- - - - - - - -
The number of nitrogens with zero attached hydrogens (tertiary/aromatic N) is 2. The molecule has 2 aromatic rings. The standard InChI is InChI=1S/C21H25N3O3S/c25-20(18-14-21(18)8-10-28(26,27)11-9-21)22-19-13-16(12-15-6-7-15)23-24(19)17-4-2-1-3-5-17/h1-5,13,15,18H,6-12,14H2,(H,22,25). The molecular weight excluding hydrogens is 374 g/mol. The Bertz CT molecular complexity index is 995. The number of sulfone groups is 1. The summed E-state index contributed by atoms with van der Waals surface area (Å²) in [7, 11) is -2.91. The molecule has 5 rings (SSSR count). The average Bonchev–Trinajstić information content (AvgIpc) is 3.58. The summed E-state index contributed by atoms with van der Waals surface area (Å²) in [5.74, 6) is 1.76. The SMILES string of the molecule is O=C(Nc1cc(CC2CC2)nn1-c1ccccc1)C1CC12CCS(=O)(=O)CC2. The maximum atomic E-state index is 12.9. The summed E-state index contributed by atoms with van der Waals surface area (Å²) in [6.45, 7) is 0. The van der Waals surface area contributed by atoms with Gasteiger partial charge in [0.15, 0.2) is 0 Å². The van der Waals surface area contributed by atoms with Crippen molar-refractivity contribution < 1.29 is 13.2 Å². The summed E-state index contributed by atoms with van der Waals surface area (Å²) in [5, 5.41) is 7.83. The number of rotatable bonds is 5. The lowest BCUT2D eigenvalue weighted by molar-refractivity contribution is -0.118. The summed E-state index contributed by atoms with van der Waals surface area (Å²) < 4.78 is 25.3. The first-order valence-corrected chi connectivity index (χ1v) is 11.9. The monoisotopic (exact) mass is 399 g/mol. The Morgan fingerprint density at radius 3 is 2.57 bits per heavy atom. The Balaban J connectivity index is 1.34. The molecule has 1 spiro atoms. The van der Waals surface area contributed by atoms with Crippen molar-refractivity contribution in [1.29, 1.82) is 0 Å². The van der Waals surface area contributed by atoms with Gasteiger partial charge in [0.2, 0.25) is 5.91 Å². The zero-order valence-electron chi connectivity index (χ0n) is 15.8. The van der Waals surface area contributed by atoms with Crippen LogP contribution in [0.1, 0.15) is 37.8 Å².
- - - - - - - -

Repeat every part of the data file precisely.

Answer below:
The number of nitrogens with zero attached hydrogens (tertiary/aromatic N) is 2. The molecule has 2 aromatic rings. The standard InChI is InChI=1S/C21H25N3O3S/c25-20(18-14-21(18)8-10-28(26,27)11-9-21)22-19-13-16(12-15-6-7-15)23-24(19)17-4-2-1-3-5-17/h1-5,13,15,18H,6-12,14H2,(H,22,25). The molecular weight excluding hydrogens is 374 g/mol. The Bertz CT molecular complexity index is 995. The number of sulfone groups is 1. The summed E-state index contributed by atoms with van der Waals surface area (Å²) in [7, 11) is -2.91. The molecule has 5 rings (SSSR count). The average Bonchev–Trinajstić information content (AvgIpc) is 3.58. The summed E-state index contributed by atoms with van der Waals surface area (Å²) in [5.74, 6) is 1.76. The SMILES string of the molecule is O=C(Nc1cc(CC2CC2)nn1-c1ccccc1)C1CC12CCS(=O)(=O)CC2. The maximum atomic E-state index is 12.9. The summed E-state index contributed by atoms with van der Waals surface area (Å²) in [6.45, 7) is 0. The van der Waals surface area contributed by atoms with Gasteiger partial charge in [0.15, 0.2) is 0 Å². The van der Waals surface area contributed by atoms with Crippen molar-refractivity contribution < 1.29 is 13.2 Å². The summed E-state index contributed by atoms with van der Waals surface area (Å²) in [5, 5.41) is 7.83. The number of rotatable bonds is 5. The lowest BCUT2D eigenvalue weighted by molar-refractivity contribution is -0.118. The summed E-state index contributed by atoms with van der Waals surface area (Å²) < 4.78 is 25.3. The first-order valence-corrected chi connectivity index (χ1v) is 11.9. The monoisotopic (exact) mass is 399 g/mol. The Morgan fingerprint density at radius 3 is 2.57 bits per heavy atom. The Balaban J connectivity index is 1.34. The molecule has 1 spiro atoms. The van der Waals surface area contributed by atoms with Crippen molar-refractivity contribution in [1.29, 1.82) is 0 Å². The van der Waals surface area contributed by atoms with Gasteiger partial charge in [0.2, 0.25) is 5.91 Å². The zero-order valence-electron chi connectivity index (χ0n) is 15.8. The van der Waals surface area contributed by atoms with Crippen LogP contribution in [0.1, 0.15) is 37.8 Å².